Answer to a good question

Janelle writes: I am a student currently taking Children’s Literature course at a Community College in Maryland. I was wondering if you had a moment to answer a question regarding your book “Speak.” The question that was on most of our minds as we were discussing the book in class yesterday was this:

Do you think that Melinda’s life will get easier as she enters 10th grade and so on? I personally think that it would, and that eventually all of the nasty things such as rumors may eventually fade out. But our teacher suggested that we write you to and ask you what your thoughts on the matter would be.

Great question.

The rumors will always be there, and the ignorant people who whisper and say hurtful things will always be there. But by the end of the book, Melinda has changed. When she found the strength to speak up for herself, she grew.

Because she is a more confident young woman, the whispers and rumors won’t bother her nearly as much. And when you don’t let the whispers get to you, they tend to fade away on their own.

I suspect that by the time she graduates, Melinda will have gone from “The Weird Girl” to “The Artistic Girl Who Doesn’t Put Up With Stupid Stuff.” If you really want to know how her peers see her the year following SPEAK, pick up a copy of CATALYST and turn to page 76.

Making busy before the snow flies

Many thanks to all you librarian-types for answering yesterday’s plea, both in the Comments section and via email. You’ve given us a lot of information and it is very much appreciated.

Last BH and I went into the Big City (Syracuse) for the first Rosamond Gifford Lecture of the season. Last night’s speaker was Henry Petroski, an engineer who writes for non-engineers about things like pencils and bookshelves. Attending a “lecture series” made me feel like a grown-up, which is rare.

Today I have to get ready for the Florida trip Friday, deal with email that is clogging my computer, brainstorm the next round of revisions, and figure out where to order curtains for the windows I’ve been working on. Oh, and go to the gym. This is Week 4 of my Get the Middle-Aged Spread Under Control Program. I think it’s beginning to work.

A question for librarians

One of my kids is considering various library schools for her graduate degree. The long list includes Syracuse, Rutgers, Simmons, Seattle, (and another one I can’t remember, but if she really cares about it, she’ll remind me what it was.)

The short list is Syracuse and Rutgers.

She is most interested in becoming a YA/childrens librarian, though I’m encouraging her to keep her options open.

So I figured we’d throw it open to youse guys who have already lived through this. Which one of those schools offers the best program? Which one would you encourage your daughter (assuming you had one) to attend? Should any of those schools be stricken from the list because the professors are all trolls? Any hints about getting through library school without going into millions of dollars of debt?

Rocky Mountain Kidlit Conf Rocked

Well, thank you Colorado!

The conference was one of the best I’ve ever had the good luck to attend. The organizers were organized (yay!) and the conference-goers enthusiastic and really nice, in a Mid-West kind of way, but this was Colorado, so they were nice and ecologically sound all at the same time.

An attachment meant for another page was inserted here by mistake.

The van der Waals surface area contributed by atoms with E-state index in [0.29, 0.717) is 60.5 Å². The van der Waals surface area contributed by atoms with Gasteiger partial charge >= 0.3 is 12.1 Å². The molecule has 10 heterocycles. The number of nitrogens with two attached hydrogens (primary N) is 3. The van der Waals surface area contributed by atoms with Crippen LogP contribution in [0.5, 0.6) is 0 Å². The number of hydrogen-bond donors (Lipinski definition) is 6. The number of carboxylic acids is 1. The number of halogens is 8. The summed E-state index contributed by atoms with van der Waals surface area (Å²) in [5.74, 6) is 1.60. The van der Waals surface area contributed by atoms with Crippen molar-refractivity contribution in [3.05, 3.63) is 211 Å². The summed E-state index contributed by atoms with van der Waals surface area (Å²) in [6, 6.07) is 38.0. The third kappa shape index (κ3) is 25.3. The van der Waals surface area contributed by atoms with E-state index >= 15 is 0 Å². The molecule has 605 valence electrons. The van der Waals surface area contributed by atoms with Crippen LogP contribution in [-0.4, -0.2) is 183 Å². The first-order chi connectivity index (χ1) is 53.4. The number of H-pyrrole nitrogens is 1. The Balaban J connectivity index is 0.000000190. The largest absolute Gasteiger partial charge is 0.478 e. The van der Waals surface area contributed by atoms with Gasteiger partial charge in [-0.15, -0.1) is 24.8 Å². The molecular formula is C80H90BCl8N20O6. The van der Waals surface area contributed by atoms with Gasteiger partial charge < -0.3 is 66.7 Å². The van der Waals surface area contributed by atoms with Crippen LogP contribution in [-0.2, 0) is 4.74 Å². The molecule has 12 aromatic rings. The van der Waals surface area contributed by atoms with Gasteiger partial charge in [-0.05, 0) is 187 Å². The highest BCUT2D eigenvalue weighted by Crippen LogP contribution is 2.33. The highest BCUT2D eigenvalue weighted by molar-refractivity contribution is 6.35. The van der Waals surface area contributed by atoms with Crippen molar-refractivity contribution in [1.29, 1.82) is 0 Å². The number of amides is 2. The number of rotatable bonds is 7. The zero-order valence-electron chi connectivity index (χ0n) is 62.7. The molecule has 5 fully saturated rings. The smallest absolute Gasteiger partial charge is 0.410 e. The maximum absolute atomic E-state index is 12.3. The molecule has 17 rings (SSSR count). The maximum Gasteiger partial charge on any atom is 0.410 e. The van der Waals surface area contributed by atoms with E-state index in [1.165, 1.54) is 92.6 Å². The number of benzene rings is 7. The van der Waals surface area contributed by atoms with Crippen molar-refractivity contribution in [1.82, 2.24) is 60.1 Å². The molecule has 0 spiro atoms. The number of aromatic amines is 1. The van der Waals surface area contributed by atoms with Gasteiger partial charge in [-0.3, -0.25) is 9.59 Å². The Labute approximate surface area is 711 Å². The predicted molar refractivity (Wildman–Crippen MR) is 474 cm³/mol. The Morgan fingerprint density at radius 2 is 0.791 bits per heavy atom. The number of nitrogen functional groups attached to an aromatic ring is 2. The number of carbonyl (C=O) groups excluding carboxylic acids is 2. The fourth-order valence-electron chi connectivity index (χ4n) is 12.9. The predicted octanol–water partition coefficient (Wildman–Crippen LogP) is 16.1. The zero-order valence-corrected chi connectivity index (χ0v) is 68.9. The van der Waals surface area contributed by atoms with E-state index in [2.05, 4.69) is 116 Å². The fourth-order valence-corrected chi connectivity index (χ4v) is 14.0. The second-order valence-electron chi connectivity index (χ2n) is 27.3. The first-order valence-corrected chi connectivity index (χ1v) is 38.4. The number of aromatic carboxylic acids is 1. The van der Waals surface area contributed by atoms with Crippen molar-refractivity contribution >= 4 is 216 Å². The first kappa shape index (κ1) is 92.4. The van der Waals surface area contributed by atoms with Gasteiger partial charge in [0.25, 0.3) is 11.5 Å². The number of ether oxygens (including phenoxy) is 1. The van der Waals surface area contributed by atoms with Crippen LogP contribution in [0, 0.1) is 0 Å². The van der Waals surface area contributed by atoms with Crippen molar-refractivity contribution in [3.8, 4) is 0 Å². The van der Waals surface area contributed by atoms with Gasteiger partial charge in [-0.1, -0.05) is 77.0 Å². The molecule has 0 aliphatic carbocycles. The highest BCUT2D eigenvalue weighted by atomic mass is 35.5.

Along with my pal Kimberly Willis Holt, I got to hang out with Chris Raschka, Jaime Adoff, his dad, the poet Arnold Adoff, and illustrator Steve Jenkins. They are all funny, fascinating people and we had a great time. It felt more like sleepaway camp than a conference.

They do things in a very hip way in Colorado. The food for example: chicken fajita wraps and black beans for lunch. One of the author signings/receptions was a cookies and milk reception. (I kid you not.)

And then there was this.

Image hosted by The dessert spread for the other author signing. But check out the close-up.

Image hosted by That is a CHOCOLATE FOUNTAIN!!!! They had bowls of fruit and cookies to dip in it.

I wanted to put my whole face in it. But that would have rude, so I didn’t. But I sure thought about it long and hard.

Image hosted by Me and Hilary, my author wrangler for the weekend.

If you get the chance to go to next year’s conference you should. Rumor has it that Richard Peck will be there. I don’t know about the chocolate fountain, but you should go just for that alone, if you ask me. It is held in Greeley, CO, which is up near Wyoming and Nebraska, and only an hour away from Denver.

This is a short week for me because I leave Friday for Orlando, for the Florida English Teacher’s Conference. (No, this is not autumn, this is Conference Season.) I spent most of the day catching up on paperwork. Tomorrow I dive back into the next round of revisions of my WIP. My editor liked what I sent her, and we agreed on which areas need expanding to even out the pacing issues. We’ll be making some website updates, stay tuned for those.

BH is calling… the chili is ready.

Past my bedtime

Sorry for not posting earlier. The day ran away with me. Mostly I spent it sanding and painting more window frames, but a good chunk was taken up preparing for tomorrow’s trip to Colorado (yay!!!) where I’ll be speaking at the Rocky Mountain Children’s Literature Conference. Yeah, I know – not too shabby. I love, love, love Colorado and the teachers are really nice out there, so as long as the plane doesn’t fall out of the sky, it should be a great weekend.

I’ll try to take photos. Not sure if I’ll have an Internet hook-up, but if I do, I’ll let you know how it’s going. My speech is all done and the last load of laundry is in the dryer. Almost time for bed.